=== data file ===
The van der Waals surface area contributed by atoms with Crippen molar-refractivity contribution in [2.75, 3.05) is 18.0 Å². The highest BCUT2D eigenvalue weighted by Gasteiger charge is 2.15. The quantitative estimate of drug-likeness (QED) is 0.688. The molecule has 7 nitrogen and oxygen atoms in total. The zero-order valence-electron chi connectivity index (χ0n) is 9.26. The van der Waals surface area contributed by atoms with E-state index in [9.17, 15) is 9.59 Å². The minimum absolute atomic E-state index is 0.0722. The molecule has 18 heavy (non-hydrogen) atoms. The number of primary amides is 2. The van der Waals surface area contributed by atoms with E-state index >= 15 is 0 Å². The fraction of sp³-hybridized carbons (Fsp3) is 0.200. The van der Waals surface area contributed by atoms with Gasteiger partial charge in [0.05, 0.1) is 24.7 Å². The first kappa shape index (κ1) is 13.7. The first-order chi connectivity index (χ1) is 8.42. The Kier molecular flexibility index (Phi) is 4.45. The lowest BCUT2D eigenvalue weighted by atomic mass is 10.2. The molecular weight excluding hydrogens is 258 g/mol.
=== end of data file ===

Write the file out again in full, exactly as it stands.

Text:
The van der Waals surface area contributed by atoms with Crippen molar-refractivity contribution in [2.75, 3.05) is 18.0 Å². The highest BCUT2D eigenvalue weighted by Gasteiger charge is 2.15. The quantitative estimate of drug-likeness (QED) is 0.688. The molecule has 7 nitrogen and oxygen atoms in total. The zero-order valence-electron chi connectivity index (χ0n) is 9.26. The van der Waals surface area contributed by atoms with E-state index in [9.17, 15) is 9.59 Å². The minimum absolute atomic E-state index is 0.0722. The molecule has 18 heavy (non-hydrogen) atoms. The number of primary amides is 2. The van der Waals surface area contributed by atoms with E-state index >= 15 is 0 Å². The fraction of sp³-hybridized carbons (Fsp3) is 0.200. The van der Waals surface area contributed by atoms with Gasteiger partial charge in [0.05, 0.1) is 24.7 Å². The first kappa shape index (κ1) is 13.7. The first-order chi connectivity index (χ1) is 8.42. The Kier molecular flexibility index (Phi) is 4.45. The lowest BCUT2D eigenvalue weighted by atomic mass is 10.2. The molecular weight excluding hydrogens is 258 g/mol.